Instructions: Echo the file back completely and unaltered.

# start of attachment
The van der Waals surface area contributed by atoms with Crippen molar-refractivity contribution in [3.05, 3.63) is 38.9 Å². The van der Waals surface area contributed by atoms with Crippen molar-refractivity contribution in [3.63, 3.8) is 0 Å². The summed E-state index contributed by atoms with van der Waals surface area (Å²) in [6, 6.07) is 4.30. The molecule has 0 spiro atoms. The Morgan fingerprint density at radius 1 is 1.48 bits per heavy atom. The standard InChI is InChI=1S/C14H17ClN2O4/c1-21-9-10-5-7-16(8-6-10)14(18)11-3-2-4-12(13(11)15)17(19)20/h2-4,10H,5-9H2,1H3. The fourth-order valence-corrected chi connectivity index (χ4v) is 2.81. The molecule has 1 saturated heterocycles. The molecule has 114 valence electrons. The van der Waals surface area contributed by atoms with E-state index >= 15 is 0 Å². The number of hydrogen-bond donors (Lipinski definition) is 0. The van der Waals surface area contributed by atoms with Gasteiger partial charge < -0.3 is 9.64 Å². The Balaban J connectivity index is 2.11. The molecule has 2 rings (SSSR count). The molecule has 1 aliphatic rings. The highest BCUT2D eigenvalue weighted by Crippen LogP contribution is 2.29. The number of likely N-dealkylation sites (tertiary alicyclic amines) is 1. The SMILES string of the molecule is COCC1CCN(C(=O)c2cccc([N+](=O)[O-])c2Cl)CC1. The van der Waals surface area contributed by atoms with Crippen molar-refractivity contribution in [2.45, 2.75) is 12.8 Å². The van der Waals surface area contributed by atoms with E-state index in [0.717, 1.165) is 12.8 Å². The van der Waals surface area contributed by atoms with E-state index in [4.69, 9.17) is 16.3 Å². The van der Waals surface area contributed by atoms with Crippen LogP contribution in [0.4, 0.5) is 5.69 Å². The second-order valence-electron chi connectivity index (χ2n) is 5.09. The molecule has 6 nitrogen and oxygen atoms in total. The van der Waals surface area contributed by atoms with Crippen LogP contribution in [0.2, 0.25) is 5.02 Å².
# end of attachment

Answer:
The van der Waals surface area contributed by atoms with Crippen molar-refractivity contribution in [3.05, 3.63) is 38.9 Å². The van der Waals surface area contributed by atoms with Crippen molar-refractivity contribution in [3.63, 3.8) is 0 Å². The summed E-state index contributed by atoms with van der Waals surface area (Å²) in [6, 6.07) is 4.30. The molecule has 0 spiro atoms. The Morgan fingerprint density at radius 1 is 1.48 bits per heavy atom. The standard InChI is InChI=1S/C14H17ClN2O4/c1-21-9-10-5-7-16(8-6-10)14(18)11-3-2-4-12(13(11)15)17(19)20/h2-4,10H,5-9H2,1H3. The fourth-order valence-corrected chi connectivity index (χ4v) is 2.81. The molecule has 1 saturated heterocycles. The molecule has 114 valence electrons. The van der Waals surface area contributed by atoms with E-state index >= 15 is 0 Å². The number of hydrogen-bond donors (Lipinski definition) is 0. The van der Waals surface area contributed by atoms with Gasteiger partial charge < -0.3 is 9.64 Å². The Balaban J connectivity index is 2.11. The molecule has 2 rings (SSSR count). The molecule has 1 aliphatic rings. The highest BCUT2D eigenvalue weighted by Crippen LogP contribution is 2.29. The number of likely N-dealkylation sites (tertiary alicyclic amines) is 1. The SMILES string of the molecule is COCC1CCN(C(=O)c2cccc([N+](=O)[O-])c2Cl)CC1. The van der Waals surface area contributed by atoms with Crippen molar-refractivity contribution in [2.45, 2.75) is 12.8 Å². The van der Waals surface area contributed by atoms with E-state index in [0.717, 1.165) is 12.8 Å². The van der Waals surface area contributed by atoms with E-state index in [4.69, 9.17) is 16.3 Å². The van der Waals surface area contributed by atoms with Crippen LogP contribution in [0.4, 0.5) is 5.69 Å². The second-order valence-electron chi connectivity index (χ2n) is 5.09. The molecule has 6 nitrogen and oxygen atoms in total. The van der Waals surface area contributed by atoms with Crippen LogP contribution in [0.2, 0.25) is 5.02 Å².